• Acknowledgements: This work was supported by grants from the Multiple Sclerosis Society of Canada (to A.R.S.), the New Brunswick Health Research Foundation (to A.R.S.), the New Brunswick Innovation Foundation (to A.R.S.), the Nebraska Tobacco Settlement Biomedical Research Fund (to B.J.M.), and the National Institutes of Health (Grant R01DC006907 to B.J.M.). Salary support was provided by the Centre de Formation Médicale du Nouveau-Brunswick (to W.J.) and the New Brunswick Innovation Foundation (to S.S-P. and P.R.).
  • See Also - Related article: MS Society-funded study shows that nicotine reduces the invasion of harmful immune cells into the brain in mice with an MS-like disease

2014 The Experimental Autoimmune Encephalomyelitis Disease Course Is Modulated by Nicotine and Other Cigarette Smoke Components

  • Animal Study
  • Our results show that nicotine reduces the severity of EAE, as shown by reduced demyelination, increased body weight, and attenuated microglial activation. Nicotine administration after the development of EAE symptoms prevented further disease exacerbation, suggesting that it might be useful as an EAE/MS therapeutic. In contrast, the remaining components of cigarette smoke, delivered as cigarette smoke condensate (CSC), accelerated and increased adverse clinical symptoms during the early stages of EAE.
  • PDF Version
  • Citation: Gao Z, Nissen JC, Ji K, Tsirka SE. The experimental autoimmune encephalomyelitis disease course is modulated by nicotine and other cigarette smoke components. PLoS One. 2014 Sep 24;9(9):e107979. doi: 10.1371/journal.pone.0107979. PMID: 25250777; PMCID: PMC4176721.
  • Acknowledgements: This work was supported by National Multiple Sclerosis Society awards CA1044A1 and PP181, National Aeronautics and Space Administration NNA14AB04A and National Institutes of Health R01NS42168 (ST), and National Institutes of Health K12GM102778 to JN.

2013 Novel Therapeutic Approach by Nicotine in Experimental Model of Multiple Sclerosis

  • Animal Study
  • Due to the proven therapeutic effect of nicotine on AD (Alzheimer’s Disease) and PD (Parkinson’s Disease), we decided to study the role of nicotine in EAE as an animal model of MS. Our treatment group showed less inflammation in histopathological evaluation along with myelin sheet protection. Moreover, prevention group showed less inflammation compared with treatment group. Thus, nicotine might be recommended as a promising drug for MS therapy.
  • PDF Version
  • Citation: Naddafi F, Reza Haidari M, Azizi G, Sedaghat R, Mirshafiey A. Novel therapeutic approach by nicotine in experimental model of multiple sclerosis. Innov Clin Neurosci. 2013 Apr;10(4):20-5. PMID: 23696955; PMCID: PMC3659034.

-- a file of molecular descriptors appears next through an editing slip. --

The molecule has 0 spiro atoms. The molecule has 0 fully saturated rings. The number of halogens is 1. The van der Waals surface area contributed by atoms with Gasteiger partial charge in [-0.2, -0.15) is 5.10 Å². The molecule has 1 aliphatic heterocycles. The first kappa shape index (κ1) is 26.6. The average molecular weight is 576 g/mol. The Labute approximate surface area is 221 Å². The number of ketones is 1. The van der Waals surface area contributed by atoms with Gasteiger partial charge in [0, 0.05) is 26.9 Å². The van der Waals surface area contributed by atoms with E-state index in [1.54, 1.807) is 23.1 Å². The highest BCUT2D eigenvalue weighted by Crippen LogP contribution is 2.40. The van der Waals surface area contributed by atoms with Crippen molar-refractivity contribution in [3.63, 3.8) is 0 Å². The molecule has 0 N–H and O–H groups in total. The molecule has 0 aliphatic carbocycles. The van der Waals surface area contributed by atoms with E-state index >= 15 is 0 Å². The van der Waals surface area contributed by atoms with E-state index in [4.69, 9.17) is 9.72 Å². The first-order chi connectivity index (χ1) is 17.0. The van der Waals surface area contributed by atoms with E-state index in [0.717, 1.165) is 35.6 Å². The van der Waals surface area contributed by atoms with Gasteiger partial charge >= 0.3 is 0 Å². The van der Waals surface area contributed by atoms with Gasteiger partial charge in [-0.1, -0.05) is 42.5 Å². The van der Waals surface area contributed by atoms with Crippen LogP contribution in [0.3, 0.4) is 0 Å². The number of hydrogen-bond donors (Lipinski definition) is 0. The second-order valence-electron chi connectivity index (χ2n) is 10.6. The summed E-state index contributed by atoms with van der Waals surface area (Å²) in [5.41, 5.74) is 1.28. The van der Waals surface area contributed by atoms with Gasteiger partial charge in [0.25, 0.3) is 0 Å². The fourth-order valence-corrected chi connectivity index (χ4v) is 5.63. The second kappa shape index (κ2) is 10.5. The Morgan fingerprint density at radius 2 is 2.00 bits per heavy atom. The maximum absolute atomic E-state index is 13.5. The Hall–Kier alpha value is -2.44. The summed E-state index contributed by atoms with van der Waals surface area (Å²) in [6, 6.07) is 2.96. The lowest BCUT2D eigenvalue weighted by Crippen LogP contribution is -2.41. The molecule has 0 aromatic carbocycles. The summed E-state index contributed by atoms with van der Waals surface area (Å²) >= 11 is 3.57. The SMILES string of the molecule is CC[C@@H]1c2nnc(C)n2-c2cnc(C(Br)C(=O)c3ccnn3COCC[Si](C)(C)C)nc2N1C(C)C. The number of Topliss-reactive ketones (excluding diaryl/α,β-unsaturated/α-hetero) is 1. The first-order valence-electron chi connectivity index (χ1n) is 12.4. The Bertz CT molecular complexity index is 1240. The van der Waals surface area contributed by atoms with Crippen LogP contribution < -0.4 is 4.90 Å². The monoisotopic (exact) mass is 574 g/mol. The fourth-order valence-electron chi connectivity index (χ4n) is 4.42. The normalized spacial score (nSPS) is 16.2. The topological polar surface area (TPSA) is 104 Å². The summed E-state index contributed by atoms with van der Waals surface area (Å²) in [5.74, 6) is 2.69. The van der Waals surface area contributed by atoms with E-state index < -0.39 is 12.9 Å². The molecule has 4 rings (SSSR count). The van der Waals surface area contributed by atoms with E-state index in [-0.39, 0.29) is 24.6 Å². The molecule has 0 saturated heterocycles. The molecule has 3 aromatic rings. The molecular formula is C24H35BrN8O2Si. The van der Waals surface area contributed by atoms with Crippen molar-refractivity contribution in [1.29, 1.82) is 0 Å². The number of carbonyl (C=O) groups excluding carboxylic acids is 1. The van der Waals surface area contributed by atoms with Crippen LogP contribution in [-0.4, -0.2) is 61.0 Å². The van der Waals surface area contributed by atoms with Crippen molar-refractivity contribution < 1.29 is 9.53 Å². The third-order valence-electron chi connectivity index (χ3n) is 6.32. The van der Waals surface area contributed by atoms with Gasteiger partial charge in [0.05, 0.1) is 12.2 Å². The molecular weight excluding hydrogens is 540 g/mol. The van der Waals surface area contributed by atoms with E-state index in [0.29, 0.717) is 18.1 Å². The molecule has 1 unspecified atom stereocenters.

Narcolepsy

2021: The therapeutic use of medical nicotine in narcolepsy

2012: Narcolepsy with Cataplexy Masked by the Use of Nicotine

2010: A Novel Approach to Treating Morning Sleep Inertia in Narcolepsy


Oral / Jaw

2021: Potential Suppressive Effect of Nicotine on the Inflammatory Response in Oral Epithelial Cells: An In Vitro Study

  • HSC-2 cell viability was not impaired by nicotine at the concentrations usually observed in smokers; increased expressions of IL-8 and ICAM-1 induced by P. gingivalis LPS or TNF-α were diminished by nicotine treatment. Additionally, an inhibitory effect on β-defensin production was also demonstrated. Apart from being the usually alleged harmful substance, nicotine probably exerted a suppressive effect on inflammatory factors production in HSC-2 cells.
  • Acknowledgement: This research was supported by the grant from Ministry of Science and Technology of China under a contract from the International Science & Technology Cooperation Program Foundation Nr.1019 and the National Natural Science Foundation of China (Grant No. 81500859).
  • Citation: An, N., Holl, J., Wang, X., Rausch, M. A., Andrukhov, O., & Rausch-Fan, X. (2021). Potential Suppressive Effect of Nicotine on the Inflammatory Response in Oral Epithelial Cells: An In Vitro Study. International Journal of Environmental Research and Public Health, 18(2), 483. https://doi.org/10.3390/ijerph18020483

2020 Effectiveness of nicotine patch for the control of pain, oedema, and trismus following third molar surgery: a randomized clinical trial

  • The positive findings in the present study in surgeries performed under local anaesthesia are in agreement with data from systematic reviews that have reported the effectiveness of nicotine in the control of postoperative pain following surgery under general anaesthesia.
  • This study establishes a new prevention and treatment modality regarding pain, oedema, and trismus in a versatile, convenient, safe, and effective form, thereby minimizing gastrointestinal and cardiovascular disorders caused by the use of anti-inflammatory drugs in third molar surgeries.
  • PDF Version
  • Citation: Landim FS, Laureano Filho JR, Nascimento J, do Egito Vasconcelos BC. Effectiveness of nicotine patch for the control of pain, oedema, and trismus following third molar surgery: a randomized clinical trial. Int J Oral Maxillofac Surg. 2020 Nov;49(11):1508-1517. doi: 10.1016/j.ijom.2019.08.013. Epub 2020 May 4. PMID: 32381373.
  • Acknowledgements: Funding - CAPES, Ministry of Education, Brazil

2012 Randomized controlled trial to evaluate tooth stain reduction with nicotine replacement gum during a smoking cessation program